Venezuelan "renationalization"?

Louis Proyect lnp3 at panix.com
Wed Sep 5 12:19:32 MDT 2001


Financial Times
Venezuelan bill worries oil groups
By Andy Webb-Vidal
Published: September 4 2001 15:16GMT | Last Updated: September 5 2001 09:19GMT
 
Multinational oil companies in Venezuela are getting anxious. A proposed
law, which they fear will restrict investment and could lead to virtual
"renationalisation" of their industry, is edging nearer the statute book. 

As a result, international oil companies decided this week to step up
efforts to persuade the energy ministry to rethink the hydrocarbons bill,
which would affect investments worth $20bn. 

Its approval by President Hugo Chávez is imminent, but legislators in
Venezuela's National Assembly are having no say in the preparation of the
law, which gives sweeping powers to the ministry. 

The legislation is being drafted by a presidential commission headed by
Alvaro Silva, the energy minister. Mr Silva was also involved in preparing
the nationalisation law of 1975. 

Multinational oil companies say they have not been consulted about the bill. 

Under the bill, royalty tax payments in Venezuela, the world's
third-largest oil exporter, would jump from 16.6 per cent to 30 per cent,
leaving them among the highest in the industry. 

In Venezuela, royalties are levied regardless of production costs, which
are relatively high among the extra-heavy crude joint ventures in the
oil-rich Orinoco River belt and in the country's marginal oil fields, which
were opened to foreign capital in the mid-1990s. 

The trend in recent years has been for royalties to fall, industry
observers say. Saudi Arabia's royalties are set at 20 per cent, while
Nigeria's vary from 20 per cent to zero. Other countries, such as the UK,
Norway and Qatar, have removed royalties. 

"This is swimming against the current," says Humberto Calderón, a former
oil minister and former head of Petroleos de Venezuela (PDVSA), the state
oil company. "If the proposed law is approved in its present form, the
development of heavy crudes in the [Orinoco belt] would be effectively off
limits." 

The new legislation would also damage to PDVSA, whose executives in private
describe the bill as "disastrous". 

Under the law, PDVSA's participation in joint ventures would have to be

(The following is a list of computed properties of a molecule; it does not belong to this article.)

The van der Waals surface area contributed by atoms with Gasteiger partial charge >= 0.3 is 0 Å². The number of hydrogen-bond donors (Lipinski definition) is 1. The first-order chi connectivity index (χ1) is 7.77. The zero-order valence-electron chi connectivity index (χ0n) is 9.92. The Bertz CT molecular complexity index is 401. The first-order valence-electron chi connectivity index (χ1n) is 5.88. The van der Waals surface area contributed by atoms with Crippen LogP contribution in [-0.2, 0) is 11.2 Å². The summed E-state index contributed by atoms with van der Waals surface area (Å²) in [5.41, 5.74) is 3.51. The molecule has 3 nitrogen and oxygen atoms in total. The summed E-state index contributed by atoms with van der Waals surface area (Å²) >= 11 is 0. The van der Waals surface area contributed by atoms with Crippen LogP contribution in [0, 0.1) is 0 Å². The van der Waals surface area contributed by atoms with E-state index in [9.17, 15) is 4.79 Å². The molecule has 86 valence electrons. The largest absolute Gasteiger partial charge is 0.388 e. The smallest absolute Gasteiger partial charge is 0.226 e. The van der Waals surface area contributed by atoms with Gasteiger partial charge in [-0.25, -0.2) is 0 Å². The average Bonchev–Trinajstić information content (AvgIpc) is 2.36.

above 50 per cent, a requirement that PDVSA would not be able to afford,
and would add Venezuela's country risk premium to investment costs. PDVSA
needs to operate together with foreign capital to help it increase, as
planned, Venezuela's potential output capacity by 35 per cent to 5.5m
barrels per day during the next five years. 

Reduced foreign capital investment would come at a time when Venezuela's
oil production capacity has already been constrained as a result of its
adherence to output quotas agreed with the Organisation of Petroleum
Exporting Countries. 

Mr Silva says the across-the-board royalty increase would be offset by a
lower corporate tax rate, which would drop from 67 per cent to between 30
and 40 per cent, ensuring a smoother tax revenue stream and easier budgeting. 

But oil industry executives say that in most of the existing joint venture
projects in the Orinoco belt, where PDVSA's equity participation is limited
to 30 per cent, multinationals already pay a lower corporate tax rate. 

This week, oil sector economists are also expected to begin lobbying the
energy minister, pointing out that the proposed law could ultimately lead
to lower tax revenue, a negative impact of the law that is likely to catch
the attention of Mr Chávez, for whom public spending programmes are a
central feature of his government's policies. 

Finance ministry officials say that, under the proposed royalty scheme, tax
revenue would be between 5 and 10 per cent less, even if crude oil output
levels remained at current levels and investment was not reined in. 

Mr Silva said last week that he was open to suggestions for amendments to
the new law, and that existing contracts would be honoured, even though
they are not referred to in the bill. However, Mr Silva's track record does
nothing to reassure the oil companies. During the 1990s, he opposed the
opening up of the oil sector to foreign capital. 

As one oil executive said: "What is the agenda here? Do they truly not want
foreign oil companies to invest? You read some of the articles [of the new
law] and it looks like that." 

Louis Proyect
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